The Buddhism notion of timelessness is founded on the wheel of life. Buddhists perceive time as a flexible progression due to the belief in reincarnation. Thus, time is irrelevant. The river denotes timelessness since the river is found everywhere at any time; neither the past nor the future exist for the river, only the present. Time represents the notion of passing events. Similarly, the river represents a similar notion when Siddhartha perceives his life as a river of events. However, since the river is always present and in motion, time is a dynamic occurrence. The river and time are both continuous and symbolically similar; thus, the world of activities is timeless. The concept of timelessness is critical to the Buddhists understanding of life since time is useless factor due to reincarnation.

The theme of the father and son is found at the start and the end of the novel. At the very start of the novel, Siddhartha leaves his father in order to look for peace. He feels that he cannot find peace as a Brahmin. Siddhartha loves his father, an orthodox Brahmin; however, he understands that he cannot depend on his father’s wisdom to discover the truth. Siddhartha embarks on a journey to seek his own truth. The theme of the father and son is portrayed again through Siddhartha and his son. Siddhartha had a son with a courtesan; he takes care of his son after the mother dies. However, Siddhartha’s son is not fond of staying at the river; thus, he runs away from his father. This causes Siddhartha the same anguish he had caused his father years ago. Hesse uses the theme of the father and son to demonstrate the pursuit of the individual spirit that is possessed by all. The pursuit of this spirit acts to portray the unstable relationships that characterize the majority of families. Neither Siddhartha nor his son is concerned with the plight of their father; both are concerned with their own happiness and interests. The losses suffered by Siddhartha and Brahmin are critical to Siddhartha’s ultimate goal of attaining nirvana. The pain and anguish suffered are critical experiences in attaining nirvana.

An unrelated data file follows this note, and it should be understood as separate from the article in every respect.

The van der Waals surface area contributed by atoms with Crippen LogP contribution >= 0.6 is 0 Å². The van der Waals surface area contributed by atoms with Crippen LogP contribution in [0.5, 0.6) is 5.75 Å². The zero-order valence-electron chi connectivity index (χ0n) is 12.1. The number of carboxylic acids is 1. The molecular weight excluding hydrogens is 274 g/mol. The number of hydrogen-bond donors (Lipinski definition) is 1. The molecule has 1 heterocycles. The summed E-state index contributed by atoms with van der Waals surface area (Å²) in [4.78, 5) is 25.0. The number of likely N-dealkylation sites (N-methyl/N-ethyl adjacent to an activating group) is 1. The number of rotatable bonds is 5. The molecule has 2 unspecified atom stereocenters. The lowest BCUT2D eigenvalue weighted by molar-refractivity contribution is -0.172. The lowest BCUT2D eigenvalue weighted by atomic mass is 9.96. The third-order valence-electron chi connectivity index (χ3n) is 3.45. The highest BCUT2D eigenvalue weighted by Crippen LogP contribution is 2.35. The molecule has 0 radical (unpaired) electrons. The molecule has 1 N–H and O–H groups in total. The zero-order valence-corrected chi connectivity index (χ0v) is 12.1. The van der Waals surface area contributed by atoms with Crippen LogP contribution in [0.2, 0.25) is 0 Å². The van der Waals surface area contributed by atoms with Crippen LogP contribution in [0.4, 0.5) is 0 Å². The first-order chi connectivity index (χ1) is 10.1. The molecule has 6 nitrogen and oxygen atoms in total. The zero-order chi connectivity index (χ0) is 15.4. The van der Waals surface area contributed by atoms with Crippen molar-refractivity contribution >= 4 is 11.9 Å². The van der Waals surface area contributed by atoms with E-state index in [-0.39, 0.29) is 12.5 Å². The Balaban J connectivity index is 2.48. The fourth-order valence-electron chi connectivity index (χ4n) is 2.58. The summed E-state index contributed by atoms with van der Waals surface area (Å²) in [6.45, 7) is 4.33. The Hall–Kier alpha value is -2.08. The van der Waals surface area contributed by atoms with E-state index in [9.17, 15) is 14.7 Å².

Govinda is one of the main characters in the novel. He is depicted as Siddhartha’s childhood friend, a confidant, and a religious follower. Thus, Govinda depicts a characteristic of Siddhartha shadow. Govinda is depicted as a follower of Siddhartha through his journey of self-discovery. He venerates the youthful Siddhartha, similar to any person who is exposed to Brahmin’s son. Govinda subjugates his own aspirations to support Siddhartha. In the novel, Govinda is only portrayed in relation to Siddhartha. Thus, he offers additional evidence that that Hesse wanted Govinda to symbolize an aspect of Siddhartha’s personality. Additionally, Govinda is used to depict the fact that enlightenment can be achieved through different paths. Govinda relies on the teachings of others to guide him on the right path; this is a completely different path from the one used by Siddhartha. However, they both attain enlightenment. The similarities between Siddhartha and Govinda show that determination, patience, and persistence are critical in attaining spiritual awakening.